It's time for a mindset reset

This week was an anniversary for me, though it's certainly not a big deal. I almost forgot about it, but then something happened. But before I get to that, back to the anniversary.

One year ago this week I started a new job. It's been an experience I'll never forget. And the best part about this experience?

The people. They're talented, intelligent, and willing to try new things. They're also a diverse crew of fun, funky, lovely, loud, and truly likeable humans. I've had a lot of jobs and it's rarer than it should be to find this. 

Life over the past year - at work and outside of work - has been one big transition period (i.e., things is changin'). And change can be hard. It's uncomfortable. But we all have to figure out how to adjust when change happens. Of course, sometimes the feelings around change need to come out and be acknowledged before we can reset and move on.

It can be tempting to wallow in the muck of wishing this or that had never happened and rail at the world for not being fair. Personally, I don't like muck and I would rather spend my time reading than wallowing.

Victim mindset? No thank you.

Back to what happened. 

I picked up Brandon from his summer program yesterday and when our conversation about dinner didn't go quite the way he wanted (he was craving steak and I wasn't going to make any), it led to a tearful monologue about how bad his day was. Translation: He was tired.

But I was tired, too. My kid is sweet, sensitive, trusting and good-natured, but he has a negative streak that makes me a little nuts. I do not want to raise someone who enjoys being a victim. I actually have a rule that I pull out of my annoying-mom toolbox every now and then when his negativity gets to me: For every single negative incident he shares, he has to tell me two positive things.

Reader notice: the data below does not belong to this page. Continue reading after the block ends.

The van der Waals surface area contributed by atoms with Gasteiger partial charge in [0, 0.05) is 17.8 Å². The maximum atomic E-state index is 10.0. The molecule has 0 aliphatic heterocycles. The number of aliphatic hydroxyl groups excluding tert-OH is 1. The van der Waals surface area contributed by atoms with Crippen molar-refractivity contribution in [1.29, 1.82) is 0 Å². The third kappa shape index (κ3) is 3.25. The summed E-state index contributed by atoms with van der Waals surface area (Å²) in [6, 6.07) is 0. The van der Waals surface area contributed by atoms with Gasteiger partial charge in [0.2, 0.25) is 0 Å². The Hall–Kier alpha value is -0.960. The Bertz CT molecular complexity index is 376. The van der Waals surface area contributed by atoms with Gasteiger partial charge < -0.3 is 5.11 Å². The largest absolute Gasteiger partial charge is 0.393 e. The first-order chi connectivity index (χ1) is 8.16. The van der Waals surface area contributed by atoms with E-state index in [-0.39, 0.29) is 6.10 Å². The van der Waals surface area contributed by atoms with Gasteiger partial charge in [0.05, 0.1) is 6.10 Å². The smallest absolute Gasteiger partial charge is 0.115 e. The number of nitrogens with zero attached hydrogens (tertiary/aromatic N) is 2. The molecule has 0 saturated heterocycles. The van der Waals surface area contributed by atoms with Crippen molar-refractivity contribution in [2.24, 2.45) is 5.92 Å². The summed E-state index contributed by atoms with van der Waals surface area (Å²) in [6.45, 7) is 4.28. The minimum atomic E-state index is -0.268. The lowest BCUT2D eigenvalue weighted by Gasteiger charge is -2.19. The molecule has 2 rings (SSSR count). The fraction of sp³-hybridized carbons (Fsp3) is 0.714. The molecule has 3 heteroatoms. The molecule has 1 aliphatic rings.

I told him it breaks my heart that he defaults to thinking about the negative parts of his day. And you know what he did? He hugged me. He didn't want my heart to be broken. 

That's how I know he's gonna be okay. He actually cares. He'll get it.

My ugly truth

Today I picked Brandon up again and when I asked him about his day, he immediately deflated and I knew what was coming. I got a couple words out of him - not negative, but not particularly positive. 

When he didn't expand on his day, I changed my tactic: Tell me something good that happened! 

He thought about it and he told a story about a kid who wouldn't let him pretend to be a Nintendo character when they were playing a Lego Movie game they made up. He said he snickered at the irony that the kid wouldn't let him choose a creative character.

You know what this means, right? My kid totally gets the point of The Lego Movie AND he gets irony. He's brilliant and you can't convince me otherwise. 

As we were driving home after a trip to pick up some more books for the wee genius, I had some quiet thinking time, remembered the anniversary and began reflecting on everything that's happened in the past year. It's been a doozy for the world, right? As I thought through it, I realized I have been taking on the mantle of victimhood a little bit myself and it's time to let it go. 

Choosing joy 

Someone I know recently started blogging about joy and she's apparently had a good influence on my subconscious. I was at the bookstore and picked up a list journal.

I have a lot of these journals. I use them to get inspiration for my writing. And since I can't seem to stay away from the journals in the bookstore, I doubt there are many I haven't picked up.

As I was driving home, after I picked up the journal, I decided to challenge myself to blog one of the lists each week. 

But check out the cover and note what the inspiration is for:

I can't expect my son to look for the positive if I'm not setting the example - intentionally and consistently. It doesn't mean ignoring the negative because that's not healthy either. But dwelling on the negative is toxic and not productive. I'd much rather be good to myself and bring good things into the world around me.